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Cadets graduating from West Point today won't be going to war in Iraq or Afghanistan. We hear what President Obama told them about his vision for the military and its role in his foreign policy for the future. Also, Edward Snowden says he was really a spy. On today's Talking Point, is Amazon guilty of blackmail and censorship?

Banner image: President Barack Obama delivers the commencement address during the U.S. Military Academy’s 216th Graduation Ceremony

Edward Snowden Says He Was Really a Spy 7 MIN, 49 SEC

In a recent interview with NBC's Brian Williams in Moscow, Edward Snowden said that the US labeled him a low-level hacker to, as he put it, "distract from the totality of my experience." In fact, he said, he was trained as a spy in what he called the "traditional sense." NBC will air the full interview with Snowden on its evening news programs. Scott Shane has covered the NSA and the CIA for the New York Times.





Scott Shane, New York Times (@ScottShaneNYT)

President Obama Outlines Post-War Foreign Policy 34 MIN, 36 SEC

At West Point today, President Obama told graduating cadets he would betray his duty to them if he sent them into harm's way just because military action was "the only way for America to avoid looking weak." Emphasizing that many critical problems don't need military solutions, the President then went on to describe what he called his "vision" for the US and the military "in the years to come." As to the spread of terrorist organizations to the Middle East and North Africa, the President said he's developing "a network of partnership," new resources that would be used for security forces in Yemen, Somalia and Mali… with what he called "critical focus" on Syria. Invoking post-war Presidents Eisenhower and Kennedy for their reliance on international institutions, he defended his own record, saying that America's ability to shape world opinion through international institutions served as a "counterweight to Russian propaganda" about recent actions in Ukraine… and that reliance on multilateral negotiations has created the prospect of preventing Iran from obtaining a nuclear weapon. We hear more about the President's much-awaited foreign policy guidelines, including a strategy for combating terrorism.  What did he leave out?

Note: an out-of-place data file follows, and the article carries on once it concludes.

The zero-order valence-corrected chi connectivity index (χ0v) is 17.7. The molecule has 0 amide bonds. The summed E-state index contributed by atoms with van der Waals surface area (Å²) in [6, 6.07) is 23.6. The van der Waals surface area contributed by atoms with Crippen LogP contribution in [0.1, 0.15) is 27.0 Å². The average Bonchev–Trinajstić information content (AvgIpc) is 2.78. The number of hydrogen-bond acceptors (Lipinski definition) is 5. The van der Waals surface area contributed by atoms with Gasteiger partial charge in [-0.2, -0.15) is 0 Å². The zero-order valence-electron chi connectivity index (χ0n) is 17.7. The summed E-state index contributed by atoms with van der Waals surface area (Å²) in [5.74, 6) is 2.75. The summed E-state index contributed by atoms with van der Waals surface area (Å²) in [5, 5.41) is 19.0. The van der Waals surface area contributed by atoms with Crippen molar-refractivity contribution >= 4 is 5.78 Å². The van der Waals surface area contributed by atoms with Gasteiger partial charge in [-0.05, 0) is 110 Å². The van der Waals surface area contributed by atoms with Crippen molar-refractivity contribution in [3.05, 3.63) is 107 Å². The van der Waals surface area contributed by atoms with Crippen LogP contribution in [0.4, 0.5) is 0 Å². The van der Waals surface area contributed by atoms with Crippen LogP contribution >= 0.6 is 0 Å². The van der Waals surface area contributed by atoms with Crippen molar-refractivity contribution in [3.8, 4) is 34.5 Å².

Brian Katulis, Center for America Progress (@Katulis)
Stephen M. Walt, Harvard University (@stephenWalt)
Max Boot, Senior Fellow at the Council on Foreign Relations and columnist for the Washington Post (@MaxBoot)
Jonathan Guyer, Cairo Review of Global Affairs (@mideastXmidwest )

Katulis' 'The Prosperity Agenda: What the World Wants from America and What We Need in Return'
Walt's 'Origins of Alliances'
Boot's 'The Savage Wars of Peace: Small Wars and the Rise of American Power'
Guyer on Oum Cartoon

The Prosperity Agenda

Brian Katulis and Nancy Soderberg

Amazon.com Battles Publishers 8 MIN, 42 SEC

Amazon has gained so much market power by selling books on the Internet that it's being accused of abuses, including blackmail and censorship. The popular retailer is now listing certain books and authors as "unavailable" -- including the paperback edition of Brad Stone's The Everything Store: Jeff Bezos and the Age of Amazon. Some publishers accuse Amazon of delaying shipments and raising prices. Titles published by Hachette, including Scott Turow, Malcolm Gladwell and J.D. Salinger may take weeks before they're shipped to customers who order them on line. David Streitfeld, technology reporter for the New York Times, has more on how publishers and authors are fighting back.

David Streitfeld, New York Times (@DavidStreitfeld)

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